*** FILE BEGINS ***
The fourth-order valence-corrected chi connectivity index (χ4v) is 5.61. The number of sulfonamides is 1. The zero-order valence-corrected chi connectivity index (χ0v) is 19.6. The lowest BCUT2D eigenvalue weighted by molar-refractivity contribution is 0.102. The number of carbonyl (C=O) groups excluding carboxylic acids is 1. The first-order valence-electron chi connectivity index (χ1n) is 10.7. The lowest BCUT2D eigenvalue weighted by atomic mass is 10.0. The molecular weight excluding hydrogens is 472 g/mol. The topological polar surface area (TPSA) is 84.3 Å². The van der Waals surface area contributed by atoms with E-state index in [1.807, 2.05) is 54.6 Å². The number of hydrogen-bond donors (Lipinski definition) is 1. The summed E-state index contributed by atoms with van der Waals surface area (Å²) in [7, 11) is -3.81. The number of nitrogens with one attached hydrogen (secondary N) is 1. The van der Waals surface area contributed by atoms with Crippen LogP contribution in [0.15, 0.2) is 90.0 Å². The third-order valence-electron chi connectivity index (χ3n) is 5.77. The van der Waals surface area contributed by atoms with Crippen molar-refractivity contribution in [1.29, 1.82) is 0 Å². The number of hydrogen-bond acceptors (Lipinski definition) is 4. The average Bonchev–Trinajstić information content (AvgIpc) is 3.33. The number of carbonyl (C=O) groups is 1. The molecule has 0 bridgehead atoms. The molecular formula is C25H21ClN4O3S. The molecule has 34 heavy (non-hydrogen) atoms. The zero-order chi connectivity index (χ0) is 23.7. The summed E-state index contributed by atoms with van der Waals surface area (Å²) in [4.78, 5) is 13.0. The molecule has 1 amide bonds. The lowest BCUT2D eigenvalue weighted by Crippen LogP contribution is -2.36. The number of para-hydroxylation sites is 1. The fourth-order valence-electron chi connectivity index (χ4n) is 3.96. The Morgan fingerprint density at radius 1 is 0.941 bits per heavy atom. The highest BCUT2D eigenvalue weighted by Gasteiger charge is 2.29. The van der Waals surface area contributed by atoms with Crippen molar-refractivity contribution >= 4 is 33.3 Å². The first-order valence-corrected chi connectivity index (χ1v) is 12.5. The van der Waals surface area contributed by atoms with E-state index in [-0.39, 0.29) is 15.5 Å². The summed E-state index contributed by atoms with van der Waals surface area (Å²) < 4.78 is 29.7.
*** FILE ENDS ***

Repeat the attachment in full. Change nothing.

The fourth-order valence-corrected chi connectivity index (χ4v) is 5.61. The number of sulfonamides is 1. The zero-order valence-corrected chi connectivity index (χ0v) is 19.6. The lowest BCUT2D eigenvalue weighted by molar-refractivity contribution is 0.102. The number of carbonyl (C=O) groups excluding carboxylic acids is 1. The first-order valence-electron chi connectivity index (χ1n) is 10.7. The lowest BCUT2D eigenvalue weighted by atomic mass is 10.0. The molecular weight excluding hydrogens is 472 g/mol. The topological polar surface area (TPSA) is 84.3 Å². The van der Waals surface area contributed by atoms with E-state index in [1.807, 2.05) is 54.6 Å². The number of hydrogen-bond donors (Lipinski definition) is 1. The summed E-state index contributed by atoms with van der Waals surface area (Å²) in [7, 11) is -3.81. The number of nitrogens with one attached hydrogen (secondary N) is 1. The van der Waals surface area contributed by atoms with Crippen LogP contribution in [0.15, 0.2) is 90.0 Å². The third-order valence-electron chi connectivity index (χ3n) is 5.77. The van der Waals surface area contributed by atoms with Crippen molar-refractivity contribution in [1.29, 1.82) is 0 Å². The number of hydrogen-bond acceptors (Lipinski definition) is 4. The average Bonchev–Trinajstić information content (AvgIpc) is 3.33. The number of carbonyl (C=O) groups is 1. The molecule has 0 bridgehead atoms. The molecular formula is C25H21ClN4O3S. The molecule has 34 heavy (non-hydrogen) atoms. The zero-order chi connectivity index (χ0) is 23.7. The summed E-state index contributed by atoms with van der Waals surface area (Å²) in [4.78, 5) is 13.0. The molecule has 1 amide bonds. The lowest BCUT2D eigenvalue weighted by Crippen LogP contribution is -2.36. The number of para-hydroxylation sites is 1. The fourth-order valence-electron chi connectivity index (χ4n) is 3.96. The Morgan fingerprint density at radius 1 is 0.941 bits per heavy atom. The highest BCUT2D eigenvalue weighted by Gasteiger charge is 2.29. The van der Waals surface area contributed by atoms with Crippen molar-refractivity contribution >= 4 is 33.3 Å². The first-order valence-corrected chi connectivity index (χ1v) is 12.5. The van der Waals surface area contributed by atoms with E-state index in [-0.39, 0.29) is 15.5 Å². The summed E-state index contributed by atoms with van der Waals surface area (Å²) < 4.78 is 29.7.